It’s my first time back at the Hen and Chickens since Covid and I am thrilled to see it buzzing with life. I am also more than ready for some good old laughs about the situation we have found ourselves in. There is a difference between chatting to your friends about what we have all been through and watching it literally play out in front of your eyes, and this piece offers some much-needed healing.
Coronavirus: A Great British Farce is a dark comedy playing on the ridiculousness and absurdity of our leaders’ approach when it comes to the handling of the pandemic.
We are greeted by the Speaker, wearing a suit and tie, who after a few moments, declares the virus is now officially ‘a thing.’ Opposite the Speaker, is a ‘one of us’ type character, Joe, who is listening carefully to the Speaker’s every word. The Speaker declares that they have graphs galore, full of data on the virus, but that we ‘mustn’t look at that graph too closely.’ We are later reassured on numerous occasions, that the politicians are ‘staying close to the science on that one’, so that’s all right. Our audience is already sold.
This play is just what we needed and fully lives up to its name. Writer Mark Daniels offers us an influx of British coronavirus experiences to reminisce on, from guidelines that are or are not to be followed, panic buying loo roll and a sudden interest in baking banana bread. We are brought together again through the experiences we have faced – from wet wiping tangerines, to observing two people hugging on a TV show and ‘almost throwing up.’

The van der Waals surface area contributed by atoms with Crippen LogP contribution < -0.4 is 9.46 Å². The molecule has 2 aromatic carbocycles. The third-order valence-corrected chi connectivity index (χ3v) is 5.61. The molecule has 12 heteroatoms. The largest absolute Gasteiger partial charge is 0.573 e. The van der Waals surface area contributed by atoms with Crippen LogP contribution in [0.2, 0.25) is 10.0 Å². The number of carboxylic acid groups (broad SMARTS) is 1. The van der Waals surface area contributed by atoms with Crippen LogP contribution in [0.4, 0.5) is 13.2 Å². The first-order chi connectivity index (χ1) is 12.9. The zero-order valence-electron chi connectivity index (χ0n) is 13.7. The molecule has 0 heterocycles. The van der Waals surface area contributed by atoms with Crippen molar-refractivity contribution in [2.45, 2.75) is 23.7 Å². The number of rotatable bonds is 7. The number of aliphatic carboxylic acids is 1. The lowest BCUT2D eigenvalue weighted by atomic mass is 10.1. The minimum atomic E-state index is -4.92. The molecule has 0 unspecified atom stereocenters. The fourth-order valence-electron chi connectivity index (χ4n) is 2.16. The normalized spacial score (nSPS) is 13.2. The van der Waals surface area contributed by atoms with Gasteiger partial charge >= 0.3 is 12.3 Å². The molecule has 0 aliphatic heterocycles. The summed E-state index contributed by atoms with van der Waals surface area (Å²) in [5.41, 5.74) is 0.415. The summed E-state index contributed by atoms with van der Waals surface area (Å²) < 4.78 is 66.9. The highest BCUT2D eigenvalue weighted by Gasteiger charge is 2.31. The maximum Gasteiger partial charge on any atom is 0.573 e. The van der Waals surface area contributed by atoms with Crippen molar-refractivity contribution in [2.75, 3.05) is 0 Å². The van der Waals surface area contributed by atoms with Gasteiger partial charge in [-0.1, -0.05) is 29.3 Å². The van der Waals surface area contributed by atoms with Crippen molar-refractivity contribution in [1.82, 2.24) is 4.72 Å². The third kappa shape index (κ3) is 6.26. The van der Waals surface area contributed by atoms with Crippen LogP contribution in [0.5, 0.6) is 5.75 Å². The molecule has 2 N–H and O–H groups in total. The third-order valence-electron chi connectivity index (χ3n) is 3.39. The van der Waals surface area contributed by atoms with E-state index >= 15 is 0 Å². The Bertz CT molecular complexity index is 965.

Kathryn Haywood plays the Speaker. I applaud her for her magnificent enthusiasm and impeccable comic timing, and I want to buy her a stiff drink afterwards to help her claw back some of that energy she uses. I also love the performance of Edward Bartram who plays Joe; his perfectly perplexed expressions combined with fabulous vigour, provide the ideal representation of the people when receiving mixed messages from politicians. In fact, without sounding too over the top, I have to say that thanks to Joe, I no longer feel quite so alone.
The play takes a slightly different turn in the final third, whereby both characters start to lose the plot (and I don’t mean just talking to our fridge when we’re bored in lockdown). We are bombarded with renditions of the Lion King, constant references to viennetta ice cream and a giant plant dancing around the stage. My interest wanes a little, because it gets so beyond ridiculous that I struggle to follow what’s going on, but if Daniels is in fact using this scene to mirror the ludicrousness of our government’s response to the pandemic, then job well done.
No one can deny this play is aimed at the liberal, so I for one am left thoroughly satisfied. But there are certainly some things that could be learnt from this piece and enjoyed by everyone (but then I would say that).
Any production about coronavirus is incredibly tricky because it must be done sensitively, which could compromise some of the comedy, but I feel this company get the balance just right, and I highly recommend this play for everything it offers. This play reminds us: hands, face, space…and a little bit of a laughter to see us through.
Coronavirus: A Great British Farce is playing as part of the Camden Fringe Festival, at the Hen and Chickens Theatre until 4 August. For more information and tickets see Hen and Chickens theatre’s website.